METHODS:  We conducted a retrospective review of polysomnograms of patients diagnosed with obstructive sleep apnea at the Cleveland Clinic Foundation between July 1, 2000 and June 30, 2001. REM-OSA was defined as: overall apnea-hypopnea index (AHI) >5, REM-AHI >5, non REM-AHI (NREM-AHI) <5. We determined the prevalence and characteristics of REM-OSA. Correlation of REM-OSA with age, sex, body-mass index (BMI), Beck depression inventory (BDI), and Epworth sleepiness scale (ESS) was performed.

RESULTS:  1012 patients were diagnosed with OSA between July 1, 2000 and June 30, 2001. 104 patients satisfied our criteria for REM-OSA diagnosis (10.3%). The mean plus or minus standard deviation for the different characteristics were: age (47.6±13.4) years, BMI (33.3 ±7.8) Kg/m2, ESS (10.9±5.1), BDI (9.6±8.1), REM-AHI (28.8±15.2), NREM-AHI (3.2±1.3), AHI (7.4±2.2). The percentage of women in the REM-OSA group was 46.2 versus 27.9 in the OSA group (p value < 0.001). A weak correlation was found between REM-AHI and BMI (r= 0.4), but none was detected between REM-AHI and any of the other characteristics.CONCLUSIONS: REM-OSA represents a significant proportion of patients with OSA and appears to have a different gender predilection. It may represent a distinct subgroup with characteristics different from the ones established for OSA.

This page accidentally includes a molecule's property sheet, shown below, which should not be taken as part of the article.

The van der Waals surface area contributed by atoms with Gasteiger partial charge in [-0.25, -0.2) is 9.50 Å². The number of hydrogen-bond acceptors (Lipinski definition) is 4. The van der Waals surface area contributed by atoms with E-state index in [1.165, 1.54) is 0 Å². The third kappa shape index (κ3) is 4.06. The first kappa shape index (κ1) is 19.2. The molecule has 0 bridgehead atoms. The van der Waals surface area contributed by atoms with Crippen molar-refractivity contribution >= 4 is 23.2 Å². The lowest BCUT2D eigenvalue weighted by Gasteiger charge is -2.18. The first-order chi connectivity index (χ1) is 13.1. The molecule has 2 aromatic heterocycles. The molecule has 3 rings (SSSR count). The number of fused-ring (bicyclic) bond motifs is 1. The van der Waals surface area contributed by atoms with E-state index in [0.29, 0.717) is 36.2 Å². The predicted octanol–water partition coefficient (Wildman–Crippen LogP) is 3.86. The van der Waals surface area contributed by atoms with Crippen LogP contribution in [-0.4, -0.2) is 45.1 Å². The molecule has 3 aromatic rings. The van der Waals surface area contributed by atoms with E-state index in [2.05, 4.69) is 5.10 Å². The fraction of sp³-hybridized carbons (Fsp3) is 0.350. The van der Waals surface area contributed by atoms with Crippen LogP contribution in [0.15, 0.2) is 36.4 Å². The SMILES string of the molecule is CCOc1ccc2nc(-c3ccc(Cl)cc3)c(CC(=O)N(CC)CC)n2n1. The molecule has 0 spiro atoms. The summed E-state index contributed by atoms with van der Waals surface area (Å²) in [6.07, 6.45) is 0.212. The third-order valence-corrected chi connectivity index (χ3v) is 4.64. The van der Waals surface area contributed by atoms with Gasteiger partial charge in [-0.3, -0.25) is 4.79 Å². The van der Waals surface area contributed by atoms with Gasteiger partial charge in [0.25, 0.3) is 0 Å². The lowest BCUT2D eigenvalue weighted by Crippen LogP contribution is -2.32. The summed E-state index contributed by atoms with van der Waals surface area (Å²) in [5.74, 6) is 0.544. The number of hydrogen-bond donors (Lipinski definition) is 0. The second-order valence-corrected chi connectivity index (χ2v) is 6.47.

CLINICAL IMPLICATIONS:  REM-OSA with its different gender predilection may be a distinct subgroup of OSA. This may have therapeutic implications (continuous positive airway pressure therapy versus REM-suppressant medications).